Understand the differences between gender, sex, and sexual orientation. Gender is a social construction, meaning society creates standards and roles about the way in which people should behave based on their gender. For example, gender roles include the ways in which women are often expected to dress in feminine ways, be polite, accommodating, and nurturing, whereas men are often expected to be strong, aggressive, and bold. The U.S. culture strongly promotes the idea of two genders (male or female), also known as a gender binary. The gender binary often discourages people from mixing or crossing prescribed gender lines, or from creating another form of gender expression altogether. Sex is a biological term referring to the genitalia and/or reproductive anatomy a person has at birth. U.S. society generally considers just two sexes, male and female. However, some people are born with both male and female or ambiguous anatomy (intersex). Sexual orientation refers to a person’s emotional, physical, spiritual, and sexual attraction to individuals of the same gender another gender, or both/all/no genders, and how people organize their lives around these desires. Also, recognize that every society, ethnic group, and culture has different gender, sex, and sexual orientation expectations.

Support trans communities

It is important that you don’t ask trans people what was their “dead name” is (i.e., the name they were born with). This is invasive and implies their chosen name is invalid and less “real.” If you know their birth name, do not disclose it to others. Furthermore, don’t ask trans people about their bodies, how they have sex, what their genitals are like, etc.  It’s objectifying and it is personal information. It can be helpful to think about whether you would ask these questions of a cisgender person.

Be proactive and informed about restrooms

Be proactive and informed about restrooms – consider where nearby gender-inclusive/all-gender restrooms are near your work, classes, etc.  Be understanding and think ahead about options if a trans or gender-non-conforming friend, colleague, or student is uncomfortable using a gendered bathroom, locker room, or other segregated space. If your department or organization is holding an event, designate a gender-neutral bathroom in the building.  Click here for a reference map of gender-inclusive restrooms at Rowan University.

Self – education

Defer from asking LGBTQIA+ people to educate you. Do your own homework and research and understand that there is a difference between talking to individuals about their experiences, preferences/perspectives and asking someone to be your educator. Take responsibility and initiative for your own education on issues related to gender identity and sexual orientation.  

Rowan Resources

Safe Zone Training

Rowan University is committed to building an inclusive and welcoming environment for all students and employees. The Safe Zone Training program hosted by the LGBTQIA+ Center in the Office of Social Justice, Inclusion, and Conflict Resolution is designed to specifically support the lesbian, gay, bisexual, transgender, queer/question, intersex, and agender/asexual community members. Safe Zones serve as a visual representation to all that the person or office displaying the symbol is understanding, supportive, and a resource for LGBTQ-identifying people and allies seeking help, advice, or just someone they can talk to. The symbol also means that homophobic and heterosexist comments and actions will not be tolerated in the space and will be addressed in an educational manner.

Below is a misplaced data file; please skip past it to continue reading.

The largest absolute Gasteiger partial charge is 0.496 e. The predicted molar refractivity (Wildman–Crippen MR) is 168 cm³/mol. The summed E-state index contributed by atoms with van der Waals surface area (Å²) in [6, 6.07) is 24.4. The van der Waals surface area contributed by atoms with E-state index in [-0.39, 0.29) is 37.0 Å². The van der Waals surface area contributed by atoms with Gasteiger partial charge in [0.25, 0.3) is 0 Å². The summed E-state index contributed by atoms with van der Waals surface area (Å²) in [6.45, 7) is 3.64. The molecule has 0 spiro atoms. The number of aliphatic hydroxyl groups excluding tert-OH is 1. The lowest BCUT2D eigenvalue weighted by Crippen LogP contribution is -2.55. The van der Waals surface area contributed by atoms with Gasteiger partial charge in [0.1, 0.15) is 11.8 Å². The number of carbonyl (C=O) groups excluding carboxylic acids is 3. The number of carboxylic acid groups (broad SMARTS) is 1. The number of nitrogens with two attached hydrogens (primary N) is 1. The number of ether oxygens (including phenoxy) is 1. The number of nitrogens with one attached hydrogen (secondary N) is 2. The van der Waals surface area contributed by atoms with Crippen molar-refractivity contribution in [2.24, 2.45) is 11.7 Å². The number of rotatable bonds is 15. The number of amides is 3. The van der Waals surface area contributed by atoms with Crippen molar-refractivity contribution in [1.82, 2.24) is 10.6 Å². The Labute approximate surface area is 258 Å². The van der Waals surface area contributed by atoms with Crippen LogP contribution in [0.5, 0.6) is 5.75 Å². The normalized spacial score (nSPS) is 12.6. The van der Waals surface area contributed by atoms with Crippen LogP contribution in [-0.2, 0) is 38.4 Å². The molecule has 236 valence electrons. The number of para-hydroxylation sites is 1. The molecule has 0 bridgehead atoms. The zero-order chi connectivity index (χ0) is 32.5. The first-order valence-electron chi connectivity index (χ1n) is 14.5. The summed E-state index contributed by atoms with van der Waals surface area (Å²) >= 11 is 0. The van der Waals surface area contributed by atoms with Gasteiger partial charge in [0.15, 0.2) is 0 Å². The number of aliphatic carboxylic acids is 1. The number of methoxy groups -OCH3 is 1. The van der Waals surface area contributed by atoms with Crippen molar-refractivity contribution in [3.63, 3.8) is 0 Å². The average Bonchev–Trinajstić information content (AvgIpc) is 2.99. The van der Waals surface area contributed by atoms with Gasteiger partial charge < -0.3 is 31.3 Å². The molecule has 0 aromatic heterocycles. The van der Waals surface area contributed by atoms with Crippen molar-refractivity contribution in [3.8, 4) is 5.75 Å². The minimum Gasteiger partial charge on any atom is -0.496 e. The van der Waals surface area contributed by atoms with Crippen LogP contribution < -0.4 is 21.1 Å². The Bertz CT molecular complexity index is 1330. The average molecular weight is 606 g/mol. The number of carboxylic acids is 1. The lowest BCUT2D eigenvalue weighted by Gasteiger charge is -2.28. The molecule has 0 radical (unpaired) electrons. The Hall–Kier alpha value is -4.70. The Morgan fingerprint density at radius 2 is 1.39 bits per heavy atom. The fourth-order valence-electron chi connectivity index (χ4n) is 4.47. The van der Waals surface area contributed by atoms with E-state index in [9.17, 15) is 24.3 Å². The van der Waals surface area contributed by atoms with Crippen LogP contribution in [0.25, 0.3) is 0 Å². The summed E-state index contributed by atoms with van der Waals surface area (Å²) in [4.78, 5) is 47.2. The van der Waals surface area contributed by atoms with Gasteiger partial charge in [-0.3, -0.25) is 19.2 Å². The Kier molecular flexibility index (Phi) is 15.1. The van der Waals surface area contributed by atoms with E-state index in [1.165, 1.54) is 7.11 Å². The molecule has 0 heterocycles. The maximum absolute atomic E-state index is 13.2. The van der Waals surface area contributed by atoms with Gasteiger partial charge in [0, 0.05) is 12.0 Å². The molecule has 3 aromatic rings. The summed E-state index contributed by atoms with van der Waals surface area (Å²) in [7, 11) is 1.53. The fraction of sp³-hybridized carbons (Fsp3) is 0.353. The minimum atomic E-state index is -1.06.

The safe zone symbols reflect that the individual displaying the symbol has taken the time to attend the Safe Zone training to learn and discuss ways to be supportive of the LGBTQIA+ community at Rowan University.

The next Safe Zone Training is being held on Thursday, February 18th. Please RSVP here.

Rowan Prism

The purpose of Prism is to educate and support the LGBTQ+ community at Rowan University. Prism is an educational student organization designed to that provide awareness on the LGBTQ+ issues that concern members, the university, and its surrounding communities. Prism meets weekly on Wednesdays from 7:00-9:00 P.M., please find the contact information below. Prism regularly holds many events around the campus, including an annual Drag Show, Sex Toy Bingo, Gay Soiree, and Pride Week Celebration! Anyone interested is encouraged to contact Prism for more information and attend a meeting.

Contact information
Twitter: @PrismAtRowan
Instagram: @Rowan_Prism

BIPOC Therapeutic Student Group

The Wellness Center is offering a therapeutic group for BIPOC (Black, Indigenous, People of Color) for students at the Rowan and Camden Campuses. The group will be meeting on Tuesdays at 11:00 A.M. – 12:30 p.m. on Webex during the Spring 2021 semester.

Contact information:

Jack Cottom,
Dr. Kha Sadler,

Queer Voices

Queer Voices is a student-run Instagram account that works to amplify LGBTQ+ student, faculty, and alumni voices at Rowan University through portraits and interviews.

Contact information:
Instagram: @QueerVoices

Resources for continued learning


Breaking Through the Binary: Gender Explained using Spectrums –

Creating an LGBT Inclusive School Climate –

Key Terms and Concepts in Understanding Gender Diversity and Sexual Orientation Among Students

LGBT Inclusion: A Work in Progress –

Talking about gender and sexuality –


Becoming Queerly Responsive: Culturally Responsive Pedagogy for Black and Latino Urban Queer Youth – Dr. Ed Brockenbrough

“Just Go in Looking Good”: The Resilience, Resistance, and Kinship- Building of Trans College Students – Dr. Z. Nicolazzo

The Complexity of Family Reactions to Identity among Homeless and College Lesbian, Gay, Bisexual, Transgender, and Queer Young Adults – Schmitz, Rachel M; Schmitz, Rachel M; Tyler, Kimberly A; Tyler, Kimberly A

Queering the teacher as a text in the English Language Arts classroom: beyond books, identity work and teacher preparation – Dr. Kate Kedley


Sister Outsider: Essays and Speeches – Audre Lorde

Trans* in College – Dr. Z. Nicolazzo

Black on Both Sides: A Racial History of Trans Identity – C. Riley Snorton

Crip Theory: Cultural Signs of Queerness and Disability – Robert McRuer

Gender Outlaws– Kate Bornstein